Tom Morris golf shop, c. 1888

Grant Payne and 3D printed gold clubsIf you're a fan of the United States 2014 Ryder Cup team, you had a rather disappointing weekend. But fear not, this might provide you a little cheer from Scotland, the birthplace of golf.

The Scots once produced golf clubs in their pro shop designed specifically for nearly every eventuality a player might face on the links. Golfers could choose from a bewildering array of baffies, spoons, mashies and specialty clubs of all stripe and shape. The work was done by the hands of some of the greatest players and teachers in the history of the game, and it is now prized by collectors and historians.

The great players of the day, along with their work as green keepers, ball makers, golf instructors and course designers, were club makers as well. Between their duties they played matches and tournament golf.

Now a team of researchers at the University of Dundee have used 3D printing to reproduce replicas of the world's first metal clubheads.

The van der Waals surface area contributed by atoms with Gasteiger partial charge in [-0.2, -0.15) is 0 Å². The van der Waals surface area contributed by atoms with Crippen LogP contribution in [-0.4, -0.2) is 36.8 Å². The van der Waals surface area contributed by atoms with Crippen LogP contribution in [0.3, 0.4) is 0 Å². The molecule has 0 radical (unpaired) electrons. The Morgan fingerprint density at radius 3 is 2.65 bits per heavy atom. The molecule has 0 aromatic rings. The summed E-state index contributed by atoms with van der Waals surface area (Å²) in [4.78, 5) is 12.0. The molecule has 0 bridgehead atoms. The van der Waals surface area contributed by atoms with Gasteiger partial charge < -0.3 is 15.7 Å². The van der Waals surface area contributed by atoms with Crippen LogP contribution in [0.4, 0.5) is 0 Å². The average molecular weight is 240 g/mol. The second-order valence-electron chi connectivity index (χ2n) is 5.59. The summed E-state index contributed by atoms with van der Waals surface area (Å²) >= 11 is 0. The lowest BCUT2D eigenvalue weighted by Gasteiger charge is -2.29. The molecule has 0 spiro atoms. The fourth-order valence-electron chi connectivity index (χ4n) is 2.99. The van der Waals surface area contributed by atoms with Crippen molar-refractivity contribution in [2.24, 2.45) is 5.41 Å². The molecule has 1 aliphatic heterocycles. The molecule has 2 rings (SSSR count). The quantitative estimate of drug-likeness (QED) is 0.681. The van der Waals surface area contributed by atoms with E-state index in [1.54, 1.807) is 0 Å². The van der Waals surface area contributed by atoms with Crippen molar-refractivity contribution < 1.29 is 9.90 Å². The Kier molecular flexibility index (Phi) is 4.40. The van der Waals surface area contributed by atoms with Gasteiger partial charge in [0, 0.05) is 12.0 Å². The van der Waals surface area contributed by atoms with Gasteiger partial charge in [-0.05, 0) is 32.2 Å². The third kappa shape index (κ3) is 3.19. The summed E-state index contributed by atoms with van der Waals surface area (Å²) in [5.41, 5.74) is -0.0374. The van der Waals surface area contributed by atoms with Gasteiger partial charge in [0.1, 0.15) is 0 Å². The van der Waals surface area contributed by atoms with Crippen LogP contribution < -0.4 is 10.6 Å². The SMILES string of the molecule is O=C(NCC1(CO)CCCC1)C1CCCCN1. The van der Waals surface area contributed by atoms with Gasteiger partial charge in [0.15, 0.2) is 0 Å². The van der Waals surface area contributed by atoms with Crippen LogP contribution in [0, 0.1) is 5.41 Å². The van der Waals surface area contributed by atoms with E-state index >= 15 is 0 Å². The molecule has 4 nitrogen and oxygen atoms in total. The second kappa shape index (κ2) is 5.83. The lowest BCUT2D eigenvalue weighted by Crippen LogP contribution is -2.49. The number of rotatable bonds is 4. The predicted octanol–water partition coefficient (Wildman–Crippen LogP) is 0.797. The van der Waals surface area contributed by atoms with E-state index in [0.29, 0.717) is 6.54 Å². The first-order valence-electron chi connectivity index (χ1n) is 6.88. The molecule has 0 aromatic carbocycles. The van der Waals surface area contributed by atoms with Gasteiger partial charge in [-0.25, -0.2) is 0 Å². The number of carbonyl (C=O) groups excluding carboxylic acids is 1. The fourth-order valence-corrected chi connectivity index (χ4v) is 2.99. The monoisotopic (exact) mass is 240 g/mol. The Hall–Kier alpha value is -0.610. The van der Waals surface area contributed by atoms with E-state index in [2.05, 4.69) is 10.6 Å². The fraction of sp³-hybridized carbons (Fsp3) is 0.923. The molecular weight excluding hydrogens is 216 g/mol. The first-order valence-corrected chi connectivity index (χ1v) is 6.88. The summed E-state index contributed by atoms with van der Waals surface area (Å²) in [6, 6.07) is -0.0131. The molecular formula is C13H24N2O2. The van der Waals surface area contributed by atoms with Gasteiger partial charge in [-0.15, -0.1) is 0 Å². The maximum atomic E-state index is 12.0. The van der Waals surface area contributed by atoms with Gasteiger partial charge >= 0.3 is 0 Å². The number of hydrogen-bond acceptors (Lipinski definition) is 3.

The driving force behind the project, Grant Payne, a graduate of Dundee in product design, digitized the original set of clubs via 3D scanning to preserve the various elements from more than 125 years ago.

3D printed rake ironTaking a set of irons from the British Golf Museum in St Andrews, Scotland, the division of Mechanical and Electrical Engineering at the university enlisted the help of St Andrews Golf Co. to create the historic irons, woods and putters.

St Andrews Golf Co. was the ideal choice to take part in the project as they're one of very few firms who produce golf clubs by hand in the manner of Old Tom Morris.

The clubs in question, a 'President Water Iron' circa 1885 by James Anderson of Anstruther, and a 'Rake Iron' of unknown origin, were sent to EOS in Germany to be printed in cobalt chrome. The printing took some 29 hours.

"The avenues opened up by combining the latest in manufacturing technology with the traditional craftsmanship practiced by St Andrews Golf Co Ltd are exciting," Grant says. "It was only made possible through our industrial partnership with the University, and we hope it will demonstrate to people we're thinking about the future, whilst being considerate of the past."